Harvard University's all-female sorority Kappa Alpha Theta is set to become gender-neutral and change its name to “Theta Zeta Xi” amid the school’s crackdown on single-gender social clubs.
The sorority on Monday announced its decision to disaffiliate from its national organization, change the name and become inclusive to people of all genders in the fall of 2018.
The all-female club said in a statement that the move is linked to the university administration’s efforts to penalize discriminatory social clubs, noting that the club is acting “in good faith with Harvard’s social organization and nondiscrimination policies,” the Harvard Crimson reported.
The administration is officially penalizing members of single-gender social clubs, with penalties such as barring members of such clubs from holding student leadership positions, varsity athletic team captaincies and even from receiving College endorsement for fellowships.
“This decision reflects our commitment to supporting our members as they take full advantage of the academic and leadership opportunities available to them as Harvard students, which we believe is central to our mission,” the statement added, pointing out that the members of the sorority voted unanimously to become all-gender club.
The sorority previously took a different stance. Last year, after Harvard administration voted to adopt the sanctions on single-gender clubs, the group released a statement pledging to continue its tradition of allowing only women to be the members, the Boston Globe reported.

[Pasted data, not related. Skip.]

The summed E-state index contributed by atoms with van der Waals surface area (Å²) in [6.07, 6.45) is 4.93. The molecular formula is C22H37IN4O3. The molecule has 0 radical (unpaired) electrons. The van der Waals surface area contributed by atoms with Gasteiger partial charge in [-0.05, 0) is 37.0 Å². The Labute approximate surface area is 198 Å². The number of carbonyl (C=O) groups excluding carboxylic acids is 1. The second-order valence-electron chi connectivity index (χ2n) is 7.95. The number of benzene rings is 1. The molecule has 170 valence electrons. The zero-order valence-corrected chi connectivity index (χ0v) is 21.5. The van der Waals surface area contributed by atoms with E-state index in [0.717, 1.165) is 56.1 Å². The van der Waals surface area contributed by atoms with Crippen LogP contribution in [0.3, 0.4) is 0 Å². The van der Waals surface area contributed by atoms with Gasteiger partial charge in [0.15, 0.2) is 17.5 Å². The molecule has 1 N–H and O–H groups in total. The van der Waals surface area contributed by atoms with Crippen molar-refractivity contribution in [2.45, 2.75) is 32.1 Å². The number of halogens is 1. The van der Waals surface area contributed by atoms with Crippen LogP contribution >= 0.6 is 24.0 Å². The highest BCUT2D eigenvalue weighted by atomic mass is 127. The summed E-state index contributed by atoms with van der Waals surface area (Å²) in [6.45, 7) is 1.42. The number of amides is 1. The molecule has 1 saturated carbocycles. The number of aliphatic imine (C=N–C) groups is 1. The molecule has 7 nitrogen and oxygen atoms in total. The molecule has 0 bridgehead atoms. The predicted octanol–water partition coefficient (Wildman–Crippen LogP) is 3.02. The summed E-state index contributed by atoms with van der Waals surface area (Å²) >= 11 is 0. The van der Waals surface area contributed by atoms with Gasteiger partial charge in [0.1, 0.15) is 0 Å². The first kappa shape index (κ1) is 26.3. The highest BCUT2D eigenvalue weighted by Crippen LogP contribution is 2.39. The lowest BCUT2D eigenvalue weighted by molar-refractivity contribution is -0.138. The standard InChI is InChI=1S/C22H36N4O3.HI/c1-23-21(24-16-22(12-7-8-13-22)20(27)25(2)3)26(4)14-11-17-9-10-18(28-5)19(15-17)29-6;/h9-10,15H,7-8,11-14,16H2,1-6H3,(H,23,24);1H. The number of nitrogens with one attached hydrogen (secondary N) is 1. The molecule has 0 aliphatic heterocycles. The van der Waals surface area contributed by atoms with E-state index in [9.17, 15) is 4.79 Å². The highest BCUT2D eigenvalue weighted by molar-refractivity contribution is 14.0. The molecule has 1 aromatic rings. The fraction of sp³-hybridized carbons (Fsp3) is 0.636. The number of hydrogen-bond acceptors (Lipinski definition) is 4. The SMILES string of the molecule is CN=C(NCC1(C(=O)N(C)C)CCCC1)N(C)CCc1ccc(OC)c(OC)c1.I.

“These sanctions unfairly force women to choose between the opportunity to have supportive, empowering female-only spaces and external leadership opportunities,” the statement read.
Since the vote to penalize single-gender clubs, a number of fraternities and other male-dominated social clubs decided to become open to everyone, but all-female groups were more reluctant to embrace the change.
The women’s groups were previously promised to be given extra time to adopt to the changes without facing any immediate penalties, but such exemption was scrapped earlier this year, the Crimson reported.
Elizabeth A. Rinck, director of communications of the international Kappa Alpha Theta, from which the Harvard sorority is disaffiliating, told the Crimson that the organization was sad to see the group leave the partnership, but put the blame on the Harvard administration.
“While we are saddened by circumstances that forced our sisters to make an impossible choice, we support their desire to form an organization independent of Kappa Alpha Theta and recognized by Harvard University, giving current and future members the ability to participate fully in college life,” she said.